Jun. 3rd, 2017

shadowkat: (rainbow strength)
So, I saw the Wonder Woman movie with cjlasky today. It exceeded expectations.

Granted my expectations after trying to read Whedon's stab at it, were fairly low.
But, this surprised me. My only quibble, is well, the same quibble I have regarding all Zack Snyder films...and that's basically the man has problems with pacing. Patty Jenkins was the director and quite good, but it felt like a Snyder film, pacing issues and focus on cinematic paintings. Lots of pausing for the beautiful F/X painting. Snyder is a great visual artist, and excellent at F/X paintings...but, his pacing can slow down a film.

That said, I still love the movie. It did the opposite of what Whedon's script did -- it put us in Diana's point of view from the beginning. Just like Steve Rodgers, Clark Kent, et al, we got to be in Diana's perspective throughout. Not Steve Trevors. The movie also much like Captain America has a framing device -- she is in present day, and flashes back on her past. The story is told in flashback. And it starts when she was a child on the Amazon island, and who she is.

It's not campy. Yes, there is Greek mythology, but they treat it respectfully, and Ares, the villain..was a pleasant surprise. Not at all what I expected. Completely unpredictable, I had no idea where they were headed with it.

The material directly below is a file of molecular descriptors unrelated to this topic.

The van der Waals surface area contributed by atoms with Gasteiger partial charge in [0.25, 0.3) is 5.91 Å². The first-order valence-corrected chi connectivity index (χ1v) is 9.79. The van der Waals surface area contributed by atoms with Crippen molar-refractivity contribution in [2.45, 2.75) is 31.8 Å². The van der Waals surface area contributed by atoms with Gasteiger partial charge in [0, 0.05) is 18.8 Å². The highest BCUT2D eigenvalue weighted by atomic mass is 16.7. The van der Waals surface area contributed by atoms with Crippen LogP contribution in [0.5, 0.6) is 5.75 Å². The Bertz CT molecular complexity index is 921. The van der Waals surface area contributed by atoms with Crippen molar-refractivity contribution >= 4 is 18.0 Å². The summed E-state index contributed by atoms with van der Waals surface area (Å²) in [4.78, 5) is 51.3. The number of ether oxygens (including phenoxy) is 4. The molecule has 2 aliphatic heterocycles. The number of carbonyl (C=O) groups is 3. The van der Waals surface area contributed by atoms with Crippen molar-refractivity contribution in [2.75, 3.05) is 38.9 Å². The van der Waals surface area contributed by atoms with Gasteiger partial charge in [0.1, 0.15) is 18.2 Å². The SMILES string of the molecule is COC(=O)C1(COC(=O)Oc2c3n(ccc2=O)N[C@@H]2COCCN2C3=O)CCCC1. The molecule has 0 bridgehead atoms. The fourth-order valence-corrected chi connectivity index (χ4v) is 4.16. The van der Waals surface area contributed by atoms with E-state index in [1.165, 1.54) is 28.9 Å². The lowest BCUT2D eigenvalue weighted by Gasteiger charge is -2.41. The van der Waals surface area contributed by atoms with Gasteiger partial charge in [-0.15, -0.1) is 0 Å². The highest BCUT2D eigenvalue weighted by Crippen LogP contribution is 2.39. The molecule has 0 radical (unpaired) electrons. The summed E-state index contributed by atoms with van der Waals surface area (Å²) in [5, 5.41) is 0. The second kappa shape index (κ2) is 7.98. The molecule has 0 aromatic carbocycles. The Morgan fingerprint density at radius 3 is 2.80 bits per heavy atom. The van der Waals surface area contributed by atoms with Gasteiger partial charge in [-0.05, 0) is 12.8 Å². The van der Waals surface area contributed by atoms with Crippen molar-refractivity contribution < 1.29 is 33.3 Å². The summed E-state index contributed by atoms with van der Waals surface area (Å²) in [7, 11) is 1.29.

In many respects it is an anti-war film, and it ...slyly references what is happening politically at the moment. Uplifting and with a strong message about war and love.

Gail Gadot is perfect as Wonder Woman, building on her nuanced performance in Batman vs. Superman. And the other actors, Chris Pine, David Thewlis, and Robin Wright are excellent as well.

Highly recommended. Best DC film I've seen since...Dark Knight Rises. Except this was a bit more up-lifting.

Only downside, besides the pacing here and there, was the woman next to me, for some odd reason, felt the need to keep checking her cell phone every 20 minutes. I finally nudged her and said in a half-whisper, please stop doing that, it's irritating.

People? You cannot use your cellphones in a darkened theater without people noticing. It's like turning on a flashlight. Turn the frigging things off. Some places will fine you or confiscate it. They do in rural and suburban movie theaters. I think they are afraid to do it in the city.

I haven't finished reading the Wonder Woman script by Whedon yet, but so far, very happy they passed on it, and waited to get this one made. Actually I don't think I'll change my mind regarding that.
shadowkat: (Default)
The review in The Atlantic about Wonder Woman, I pretty much agree with in its entirety.

Directing from a script by Allan Heinberg, Patty Jenkins (Monster) favors character over conflict, an approach that yields precisely the happy results one might have anticipated. Gadot, in particular, is a delight as Diana: supremely capable yet utterly innocent, a big fish who has left her little pond and now finds herself out of water altogether. As her guide to the ways of the masculine world—which consist principally of lying and pointless fighting—Pine’s Steve is equal parts incredulous and enraptured toward Diana.